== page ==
Prepared for a surprise review?

Just kidding.  After Earth wasn’t good. (And hey, at least this is the end of the bad scifi movies that have come out so far.  Hopefully.)

The good news though: it’s not the worst thing Shyamalan has done by far (Lady in the Water, the Happening, and the Last Airbender are duking it out for that distinction), but it’s still watchable enough.  The big problem to me was the biggest clunker of a line ever, from Cypher Rage: “Everything has evolved on Earth to kill humans.”

This is obviously stupid, mainly because humanity left earth a thousand years prior to the start of the film.  How can something evolve to kill something that hasn’t been there to evolve against?!

And then the movie completely abandons that conceit too (well, except for the random temperature fluctuations) with boneheaded decisions by Kitai Rage, Cypher’s son, or at least some of them (that gorilla charge in the beginning? Caused because the dumbshit threw a rock at a lone gorilla’s head).  There’s other logic breakdowns too: for example; an anti-toxin for something you haven’t encountered in a thousand years and shouldn’t have an anti-toxin for such a thing anyway?  Blind monsters that react to fear?  And that overnight freezing bit?  How do all the plants actually come back from that?

It’s those stupid inconsistencies and more that prevent this movie from being any good, because there was, strangely, a decent movie beneath all of this[1].  This didn’t have any of Shyamalan’s gimmicky twists this time, but rather, a more linear storyline with a few flashbacks peppered throughout.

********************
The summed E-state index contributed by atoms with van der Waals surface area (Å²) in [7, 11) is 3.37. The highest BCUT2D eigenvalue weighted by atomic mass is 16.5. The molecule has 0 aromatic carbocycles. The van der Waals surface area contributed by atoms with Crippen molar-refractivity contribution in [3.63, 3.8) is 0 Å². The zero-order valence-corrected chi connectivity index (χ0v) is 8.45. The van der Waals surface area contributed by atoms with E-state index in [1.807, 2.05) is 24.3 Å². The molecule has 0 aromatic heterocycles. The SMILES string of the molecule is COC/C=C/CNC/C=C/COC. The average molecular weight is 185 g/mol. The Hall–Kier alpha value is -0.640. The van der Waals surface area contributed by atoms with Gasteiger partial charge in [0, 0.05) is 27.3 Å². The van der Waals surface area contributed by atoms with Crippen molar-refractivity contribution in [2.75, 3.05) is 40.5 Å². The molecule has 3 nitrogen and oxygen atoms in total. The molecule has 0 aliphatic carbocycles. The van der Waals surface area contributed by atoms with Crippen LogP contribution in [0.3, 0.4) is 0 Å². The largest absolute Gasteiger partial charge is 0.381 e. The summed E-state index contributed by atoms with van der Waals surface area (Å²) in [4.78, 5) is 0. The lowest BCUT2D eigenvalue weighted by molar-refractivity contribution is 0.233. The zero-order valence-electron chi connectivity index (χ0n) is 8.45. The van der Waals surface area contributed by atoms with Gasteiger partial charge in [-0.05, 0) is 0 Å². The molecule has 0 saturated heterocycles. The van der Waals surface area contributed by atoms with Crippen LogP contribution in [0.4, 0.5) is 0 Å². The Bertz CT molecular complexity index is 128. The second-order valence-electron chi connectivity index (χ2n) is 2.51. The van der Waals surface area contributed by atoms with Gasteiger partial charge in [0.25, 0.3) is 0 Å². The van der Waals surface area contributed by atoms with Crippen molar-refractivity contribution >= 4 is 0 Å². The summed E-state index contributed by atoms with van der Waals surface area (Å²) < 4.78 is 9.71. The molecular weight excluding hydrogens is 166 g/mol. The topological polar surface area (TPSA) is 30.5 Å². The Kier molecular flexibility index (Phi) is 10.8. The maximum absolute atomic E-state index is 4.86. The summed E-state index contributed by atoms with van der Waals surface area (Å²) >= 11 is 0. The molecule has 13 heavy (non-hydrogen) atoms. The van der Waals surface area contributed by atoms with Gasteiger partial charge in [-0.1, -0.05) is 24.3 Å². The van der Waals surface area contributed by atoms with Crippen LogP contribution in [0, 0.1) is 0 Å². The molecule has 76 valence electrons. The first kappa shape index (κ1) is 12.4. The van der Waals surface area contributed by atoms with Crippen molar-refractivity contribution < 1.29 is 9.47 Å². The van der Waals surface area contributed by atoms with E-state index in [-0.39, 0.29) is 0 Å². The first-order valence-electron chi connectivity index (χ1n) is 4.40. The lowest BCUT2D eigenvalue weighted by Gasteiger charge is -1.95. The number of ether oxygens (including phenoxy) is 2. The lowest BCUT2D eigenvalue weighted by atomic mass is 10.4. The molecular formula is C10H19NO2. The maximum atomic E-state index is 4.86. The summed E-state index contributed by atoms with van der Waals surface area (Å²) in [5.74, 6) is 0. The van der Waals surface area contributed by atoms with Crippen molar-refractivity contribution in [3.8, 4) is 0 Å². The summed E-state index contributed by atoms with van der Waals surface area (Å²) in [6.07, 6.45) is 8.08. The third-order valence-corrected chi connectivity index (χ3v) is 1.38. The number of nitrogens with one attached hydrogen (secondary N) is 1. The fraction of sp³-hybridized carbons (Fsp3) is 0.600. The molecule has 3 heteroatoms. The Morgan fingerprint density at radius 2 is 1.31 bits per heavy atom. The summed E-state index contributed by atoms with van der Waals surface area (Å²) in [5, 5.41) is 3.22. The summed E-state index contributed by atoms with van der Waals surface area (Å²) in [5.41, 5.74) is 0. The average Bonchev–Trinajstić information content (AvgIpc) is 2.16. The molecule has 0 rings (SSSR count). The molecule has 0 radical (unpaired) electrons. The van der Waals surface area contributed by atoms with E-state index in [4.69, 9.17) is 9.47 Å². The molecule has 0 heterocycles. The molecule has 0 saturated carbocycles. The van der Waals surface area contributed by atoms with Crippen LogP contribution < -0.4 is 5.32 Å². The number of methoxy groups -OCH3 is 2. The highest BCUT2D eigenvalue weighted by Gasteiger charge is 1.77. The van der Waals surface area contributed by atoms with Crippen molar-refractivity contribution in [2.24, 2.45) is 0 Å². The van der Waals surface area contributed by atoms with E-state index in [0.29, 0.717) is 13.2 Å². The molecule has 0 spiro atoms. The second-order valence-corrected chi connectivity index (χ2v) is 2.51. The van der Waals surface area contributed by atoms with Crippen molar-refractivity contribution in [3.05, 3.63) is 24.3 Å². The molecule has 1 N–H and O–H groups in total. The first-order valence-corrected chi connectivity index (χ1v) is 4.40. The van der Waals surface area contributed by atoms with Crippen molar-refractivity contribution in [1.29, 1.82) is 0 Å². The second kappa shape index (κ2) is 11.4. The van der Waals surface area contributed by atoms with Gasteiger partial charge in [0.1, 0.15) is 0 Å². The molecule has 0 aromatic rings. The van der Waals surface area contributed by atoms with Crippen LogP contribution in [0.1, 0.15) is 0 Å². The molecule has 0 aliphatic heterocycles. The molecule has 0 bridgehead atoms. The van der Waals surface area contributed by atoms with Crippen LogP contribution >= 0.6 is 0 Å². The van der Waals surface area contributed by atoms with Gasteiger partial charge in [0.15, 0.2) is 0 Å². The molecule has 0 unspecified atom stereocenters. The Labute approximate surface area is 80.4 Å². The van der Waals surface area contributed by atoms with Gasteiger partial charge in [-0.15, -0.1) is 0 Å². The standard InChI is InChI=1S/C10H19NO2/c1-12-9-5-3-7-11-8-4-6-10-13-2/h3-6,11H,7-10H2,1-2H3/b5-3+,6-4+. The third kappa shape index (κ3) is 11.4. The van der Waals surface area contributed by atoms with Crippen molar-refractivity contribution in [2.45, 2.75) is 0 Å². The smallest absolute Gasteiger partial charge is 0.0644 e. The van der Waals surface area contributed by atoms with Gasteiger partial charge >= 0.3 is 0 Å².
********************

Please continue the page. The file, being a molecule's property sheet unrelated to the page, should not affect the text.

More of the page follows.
The story is as follows: Kitai just failed the ranger exam, which would have allowed him to join the rangers in being able to fight off the Ursa, those blind pheromone smelling beasts that kill humans without remorse (my god that’s a dumb idea, just reiterating that).  Kitai, as a ranger, would have also achieved a phenomena known as “ghosting”, wherein one loses all fear and is in complete control of his body and emotions.  They’re undetectable to the Ursa, so they’re in effect the perfect defense.  Meanwhile, Cypher comes back from a mission, and decides to take on one more: taking a captured Ursa sack and transporting it to a training grounds for ghosts in training.  The transport mission hits an asteroid field of sorts, and they enter a wormhole, which leads them to a quarantined Earth.  Cue story to get off of planet Earth, with Kitai going towards the broken off tail section, since Cypher was injured in the crash.  There are trust and parenting issues happening: Cypher hasn’t been around a lot because of his constant mission happening, and Kitai blames his father for a few things, one of which involves his older sister.

It’s probably that dynamic where the film succeeds the most, and if there were a stronger setup I would have given the film a pass based on that alone.  But this is Shyamalan, and expectations are low in general for a good film from him.  That said, those low expectations make this film kinda okay.  It’s better than his recent stuff, which is a step in the right direction.

It’s still not good though.  Maybe he’ll get better?


[1] The normal thing to make in a Shyamalan movie is how everyone loses their ability to act.  I’m not going to do that here.  Will Smith is appropriately stoic (the whole ghosting thing, remember?), and Jaden Smith is the rebellious teenager.  Jaden still needs to find some range, but the acting was hardly the worst thing to come from this film.